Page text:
Pubdate: Sun, 24 Sep 2006
Source: Daily Nation (Kenya)
Copyright: 2006 Nation Newspapers
Author: Stephen Muiruri


An increasing number of Kenyans are being used as  couriers for 
international drug syndicates which have  found a ready market in 
Europe and the US.

Most of the Kenyan mules - couriers who hide the drug  on themselves 
or their luggage, or even ingest it -  have been arrested trying to 
smuggle in heroin instead  of the more expensive cocaine.

Cocaine has a much higher value than heroin in the  local and 
international markets. A kilo of cocaine  fetches Sh5 million, while 
that of heroin goes for  Sh1.5 million. Couriers who have been 
arrested include  models, airline stewards and stewardesses and 
business  people who fall prey to the high returns they are 
guaranteed if they deliver the consignments.

Between January 2003 and September 1, this year, 233  Kenyans and 85 
non-Kenyans were held for trafficking in  heroin, say Kenyan police. 
Tanzanians constitute the  highest number of foreigners seized with 
33, followed  by Nigerians 14 and Ghanaians 11.

Ugandans, Seychellois, Somalis, Congolese, South  Africans and 
Mauritanians are the others arrested as  they tried to smuggle in 
heroin through Jomo Kenyatta,  Moi and Eldoret International airports.

But the amounts so far impounded pale into  insignificance before the 
1.1 tonnes of heroin worth  Sh6.4 billion seized in a Malindi beach 
house stuffed  in a speedboat and in a Nairobi warehouse in December 2004.

Considered to be the biggest seizure of heroin in  Africa, the haul 
was being repackaged for onward  transmission to the Netherlands.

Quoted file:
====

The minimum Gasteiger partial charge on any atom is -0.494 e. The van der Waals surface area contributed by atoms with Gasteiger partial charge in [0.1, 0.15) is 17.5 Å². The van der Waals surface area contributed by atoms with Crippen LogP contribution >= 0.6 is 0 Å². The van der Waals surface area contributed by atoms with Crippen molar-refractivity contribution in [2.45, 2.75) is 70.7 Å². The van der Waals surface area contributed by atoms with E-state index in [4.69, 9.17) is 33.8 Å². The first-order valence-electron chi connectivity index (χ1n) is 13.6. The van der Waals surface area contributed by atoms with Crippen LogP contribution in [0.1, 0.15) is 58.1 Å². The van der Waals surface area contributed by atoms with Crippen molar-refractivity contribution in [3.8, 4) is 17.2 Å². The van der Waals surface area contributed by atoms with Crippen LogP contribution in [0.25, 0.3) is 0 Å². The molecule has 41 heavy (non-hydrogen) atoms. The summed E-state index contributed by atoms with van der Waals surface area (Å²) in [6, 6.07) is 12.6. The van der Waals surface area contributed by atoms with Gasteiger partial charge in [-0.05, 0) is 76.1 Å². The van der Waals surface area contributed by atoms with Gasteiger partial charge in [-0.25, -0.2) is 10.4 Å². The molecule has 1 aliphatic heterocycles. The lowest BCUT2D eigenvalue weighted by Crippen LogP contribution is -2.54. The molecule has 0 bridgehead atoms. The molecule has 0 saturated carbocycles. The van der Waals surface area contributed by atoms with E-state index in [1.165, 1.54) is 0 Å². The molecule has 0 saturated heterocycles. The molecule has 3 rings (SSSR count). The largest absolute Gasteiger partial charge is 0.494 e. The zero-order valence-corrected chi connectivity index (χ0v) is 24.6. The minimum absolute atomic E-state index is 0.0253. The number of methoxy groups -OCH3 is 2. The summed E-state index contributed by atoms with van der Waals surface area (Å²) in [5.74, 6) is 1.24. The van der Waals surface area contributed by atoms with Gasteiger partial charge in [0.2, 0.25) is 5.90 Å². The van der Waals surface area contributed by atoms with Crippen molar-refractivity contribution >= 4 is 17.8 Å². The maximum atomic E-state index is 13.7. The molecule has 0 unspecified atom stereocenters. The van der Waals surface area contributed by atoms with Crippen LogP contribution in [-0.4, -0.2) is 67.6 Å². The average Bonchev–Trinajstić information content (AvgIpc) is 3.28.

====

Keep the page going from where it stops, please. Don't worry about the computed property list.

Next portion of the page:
Apart from the haul which has since been destroyed, 119  kg of heroin 
worth more than Sh179 million was  impounded from couriers at the 
Kenyan airports in the  past three years.

During the same period, cocaine with an estimated  street value of 
Sh6.7 billion was impounded and 38  people held, 19 of them Kenyan mules.

Police Spokesman Gideon Kibunja attributed the growing  number of 
Kenyans arrested to foreign couriers avoiding  the country's airports 
because of the stringent  anti-drug trafficking measures being implemented.

"Most West African drug traffickers have been shying  away from our 
airports because of the stringent  measures by anti-narcotics police 
and customs  officers," he said. "Many Kenyans have turned to the 
narcotics trade because they think they attract less  suspicion from 
Kenyan security personnel. They are very  wrong. All nationals are 
subjected to the same security  check-ups."

Mr Kibunjah said most of people arrested with drugs are  couriers who 
are only carrying them for other people.  None of those arrested had 
given names of the people  using them to traffic drugs which would 
help police  with investigations.

"Most of those arrested often say they were given some  luggage by 
somebody with instructions that they be met  on arrival in Kenya," he 
says. "Once the persons  waiting to receive the luggage realises the 
courier has  been arrested, they disappear into thin air."

Many couriers serving long prison terms say they were  given clothes 
with buttons packed with cocaine, shoes  or even suitcases with false 
bottoms by newly-found  friends who request them to carry the stuff 
through  customs.

The couriers do not know who is supposed to meet them,  but are 
informed that they will be paid a substantial  amount of money after 
delivering the package.

People waiting to meet the couriers disappear when they  realise they 
have been caught.

Mr Kibunja said that while most Kenyan mules prefer to  conceal the 
drugs in their luggage, Tanzanians, West  Africans and Pakistanis 
swallow pellets stuffed with  the powder.

His claim that most of the drug being trafficked is for  use 
elsewhere in the region, Europe and America  contradicts findings of 
the United Nations Office on  Drugs and Crime.
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